So... I've been thinking about engine stuff. Having decided a complete strip down will be essential (if nothing else, the chain tensioner is likely to want replacing), then I might as well go bananas on the engine instead of the body work. That way, if this one bites the dust, I can use the engine in something else...  As it happens, the racing car show is on in just over a week, so I'll be going to that, and I will be tackling people about ceramic coatings, fancy pistons, custom ground cams, etc... I figure a budget of around 5k for the engine should see me getting between 600-700bhp, depending on how well I can make it breathe.

And, conveniently, that brings us on to some actual photo progress :) Having made the lower part of the inlet port adapter plate some time ago, I finally got around to making the upper part of the plate - still in wax, this is just a prototype. As usual, I drew it first in SolidWorks, then imported to CamBam, a spot of fettling in CamBam, make the "G-code" (Heidenhain code actually); throw a wax plate I'd made earlier onto the machine, line it up, and go! Almost unbelievably (not quite... I'd used paper test prints) the throttle bodies fitted right on, and sat nicely over the existing plate. The green one is the new plate, the cream coloured one the old "underplate". The two will bolt together to form a complete piece. I have to make it in 2 parts because there's all kinds of interference going on - the head bolts get in the way; the heads themselves are in the way, the mounting bolts on the under plate are mirrored in the middle of the engine, it's chaos down there. Meanwhile, the BMW throttle bodies all sit in a nice line with all the bolts in the same direction, which just causes problems:











Overall height was a concern - but it turns out that the top of the highest point of the inlet is still (just) below the top of the filler cap; so I should have some room under the bonnet. If it's a bit marginal, I'll cut holes in the bonnet to let air in that way. Also, I can shave about 8mm off the combined height of the two plates, and still just about have enough metal to do everything I want to do with it, so that'll be done for the final versions.

I've still got the flywheel to design/make... that will be interesting...
Cheers!
Ade.
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Offline Stilldrillin

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Re: Jaguar XJS V12 racing car
« Reply #65 on: December 30, 2014, 05:19:32 PM »
Nice to see more of your waxworks, Ade!  :thumbup:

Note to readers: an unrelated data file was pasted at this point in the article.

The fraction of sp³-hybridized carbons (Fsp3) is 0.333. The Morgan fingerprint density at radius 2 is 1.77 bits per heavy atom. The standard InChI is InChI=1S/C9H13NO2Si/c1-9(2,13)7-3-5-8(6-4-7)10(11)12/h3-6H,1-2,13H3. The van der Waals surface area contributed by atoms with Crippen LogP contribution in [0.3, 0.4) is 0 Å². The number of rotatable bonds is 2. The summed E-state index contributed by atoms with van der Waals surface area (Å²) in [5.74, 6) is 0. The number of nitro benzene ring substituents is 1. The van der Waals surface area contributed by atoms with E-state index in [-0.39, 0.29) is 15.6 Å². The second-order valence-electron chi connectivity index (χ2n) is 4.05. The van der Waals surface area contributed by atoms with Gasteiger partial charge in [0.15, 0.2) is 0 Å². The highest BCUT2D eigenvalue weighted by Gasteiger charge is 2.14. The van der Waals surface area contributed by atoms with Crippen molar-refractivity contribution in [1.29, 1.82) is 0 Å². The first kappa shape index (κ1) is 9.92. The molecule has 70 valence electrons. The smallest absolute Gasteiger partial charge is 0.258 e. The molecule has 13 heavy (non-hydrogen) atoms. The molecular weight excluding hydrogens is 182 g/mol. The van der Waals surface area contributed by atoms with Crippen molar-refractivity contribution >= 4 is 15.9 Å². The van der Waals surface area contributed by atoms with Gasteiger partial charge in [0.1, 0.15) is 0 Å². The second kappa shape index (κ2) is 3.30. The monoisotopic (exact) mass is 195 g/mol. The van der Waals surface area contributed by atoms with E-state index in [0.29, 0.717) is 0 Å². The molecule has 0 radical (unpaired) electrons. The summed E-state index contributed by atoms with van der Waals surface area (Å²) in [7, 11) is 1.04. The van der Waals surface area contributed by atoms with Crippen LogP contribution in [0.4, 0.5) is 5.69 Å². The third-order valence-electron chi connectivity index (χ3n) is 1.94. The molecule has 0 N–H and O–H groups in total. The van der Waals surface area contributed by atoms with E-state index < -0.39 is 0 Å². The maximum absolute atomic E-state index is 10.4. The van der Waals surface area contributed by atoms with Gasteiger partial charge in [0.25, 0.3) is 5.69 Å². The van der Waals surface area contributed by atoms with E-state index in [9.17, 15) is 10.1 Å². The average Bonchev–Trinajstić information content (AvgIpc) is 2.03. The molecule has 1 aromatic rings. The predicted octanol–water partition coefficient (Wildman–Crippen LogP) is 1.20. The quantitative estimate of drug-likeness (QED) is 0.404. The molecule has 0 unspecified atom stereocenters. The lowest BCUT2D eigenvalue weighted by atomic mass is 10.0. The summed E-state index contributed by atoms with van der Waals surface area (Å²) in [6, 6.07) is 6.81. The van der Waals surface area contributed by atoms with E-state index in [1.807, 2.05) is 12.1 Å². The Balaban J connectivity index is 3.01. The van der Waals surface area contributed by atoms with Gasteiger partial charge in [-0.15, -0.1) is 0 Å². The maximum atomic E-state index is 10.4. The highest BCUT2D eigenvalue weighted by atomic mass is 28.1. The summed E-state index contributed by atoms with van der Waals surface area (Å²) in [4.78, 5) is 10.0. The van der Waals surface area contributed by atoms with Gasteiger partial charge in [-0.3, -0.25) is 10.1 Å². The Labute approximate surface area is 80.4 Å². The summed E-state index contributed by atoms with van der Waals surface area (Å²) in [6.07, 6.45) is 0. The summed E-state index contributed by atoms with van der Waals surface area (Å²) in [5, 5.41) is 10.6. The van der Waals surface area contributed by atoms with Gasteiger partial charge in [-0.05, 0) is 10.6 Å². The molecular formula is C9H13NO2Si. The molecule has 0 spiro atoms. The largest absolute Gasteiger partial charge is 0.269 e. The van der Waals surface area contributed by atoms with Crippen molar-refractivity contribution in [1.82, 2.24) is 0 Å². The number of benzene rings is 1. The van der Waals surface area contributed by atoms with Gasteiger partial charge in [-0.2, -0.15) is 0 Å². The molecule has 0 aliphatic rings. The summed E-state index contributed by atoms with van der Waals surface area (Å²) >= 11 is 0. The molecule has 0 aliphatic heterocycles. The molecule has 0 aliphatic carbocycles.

Wax flywheel, perhaps?   :smart:

David D
David.

Still drilling holes... Sometimes, in the right place!

Still modifying bits of metal... Occasionally, making an improvement!

Offline AdeV

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Re: Jaguar XJS V12 racing car
« Reply #66 on: January 27, 2015, 06:48:30 PM »
The time has come to bite the damn bullet and strip the engine down to its component parts for thorough cleaning, measuring, etc.

First off, "B" bank cam, cam carrier, and head is removed. This operation goes surprisingly easily - I was expecting a bigger fight from the head, in the end it virtually popped off all by itself. The interior of the engine is dirty, and has collected a fair amount of debris, kind of what I expected really.  Everything seems to be in relatively good order though, although I have yet to measure everything & check for warpage, etc. A good soak in solvent plus some vigorous scrubbing is bringing the parts up like new (no photos of the clean stuff yet).
Cheers!
Ade.
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Offline AdeV

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Re: Jaguar XJS V12 racing car
« Reply #67 on: January 27, 2015, 06:53:11 PM »
Stripping "A" bank revealed a bit of a problem... No 2A has had a small washer - about 1/2" diameter - banging around in the combustion chamber for an unknown period of time. The piston has taken the brunt of the beating, but there's some damage to the head as well. Hopefully, it's all repairable with a TIG welder, some filler rods, and someone with a decent surface grinder.

Cheers!
Ade.
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Offline AdeV

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Re: Jaguar XJS V12 racing car
« Reply #68 on: January 27, 2015, 07:05:43 PM »